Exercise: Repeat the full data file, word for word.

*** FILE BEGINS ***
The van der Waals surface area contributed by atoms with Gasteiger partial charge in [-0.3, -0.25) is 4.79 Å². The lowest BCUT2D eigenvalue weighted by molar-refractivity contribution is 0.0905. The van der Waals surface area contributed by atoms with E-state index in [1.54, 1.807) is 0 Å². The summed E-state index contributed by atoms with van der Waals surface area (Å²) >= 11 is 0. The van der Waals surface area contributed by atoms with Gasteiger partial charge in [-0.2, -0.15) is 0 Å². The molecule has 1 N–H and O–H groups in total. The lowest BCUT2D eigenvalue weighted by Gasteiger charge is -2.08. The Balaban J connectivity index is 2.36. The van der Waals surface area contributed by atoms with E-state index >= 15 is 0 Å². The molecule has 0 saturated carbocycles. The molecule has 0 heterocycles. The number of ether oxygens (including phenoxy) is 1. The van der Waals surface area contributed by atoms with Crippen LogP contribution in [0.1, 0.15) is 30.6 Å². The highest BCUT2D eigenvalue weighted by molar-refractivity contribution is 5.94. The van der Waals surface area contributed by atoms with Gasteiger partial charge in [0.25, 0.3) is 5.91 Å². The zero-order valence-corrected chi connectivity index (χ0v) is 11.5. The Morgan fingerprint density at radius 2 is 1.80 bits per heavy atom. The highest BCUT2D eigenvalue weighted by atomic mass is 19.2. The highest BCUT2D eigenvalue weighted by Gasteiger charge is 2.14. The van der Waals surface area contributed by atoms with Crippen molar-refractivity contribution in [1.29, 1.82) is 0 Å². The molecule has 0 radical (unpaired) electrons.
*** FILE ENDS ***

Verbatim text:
The van der Waals surface area contributed by atoms with Gasteiger partial charge in [-0.3, -0.25) is 4.79 Å². The lowest BCUT2D eigenvalue weighted by molar-refractivity contribution is 0.0905. The van der Waals surface area contributed by atoms with E-state index in [1.54, 1.807) is 0 Å². The summed E-state index contributed by atoms with van der Waals surface area (Å²) >= 11 is 0. The van der Waals surface area contributed by atoms with Gasteiger partial charge in [-0.2, -0.15) is 0 Å². The molecule has 1 N–H and O–H groups in total. The lowest BCUT2D eigenvalue weighted by Gasteiger charge is -2.08. The Balaban J connectivity index is 2.36. The van der Waals surface area contributed by atoms with E-state index >= 15 is 0 Å². The molecule has 0 saturated carbocycles. The molecule has 0 heterocycles. The number of ether oxygens (including phenoxy) is 1. The van der Waals surface area contributed by atoms with Crippen LogP contribution in [0.1, 0.15) is 30.6 Å². The highest BCUT2D eigenvalue weighted by molar-refractivity contribution is 5.94. The van der Waals surface area contributed by atoms with Gasteiger partial charge in [0.25, 0.3) is 5.91 Å². The zero-order valence-corrected chi connectivity index (χ0v) is 11.5. The Morgan fingerprint density at radius 2 is 1.80 bits per heavy atom. The highest BCUT2D eigenvalue weighted by atomic mass is 19.2. The highest BCUT2D eigenvalue weighted by Gasteiger charge is 2.14. The van der Waals surface area contributed by atoms with Crippen molar-refractivity contribution in [1.29, 1.82) is 0 Å². The molecule has 0 radical (unpaired) electrons.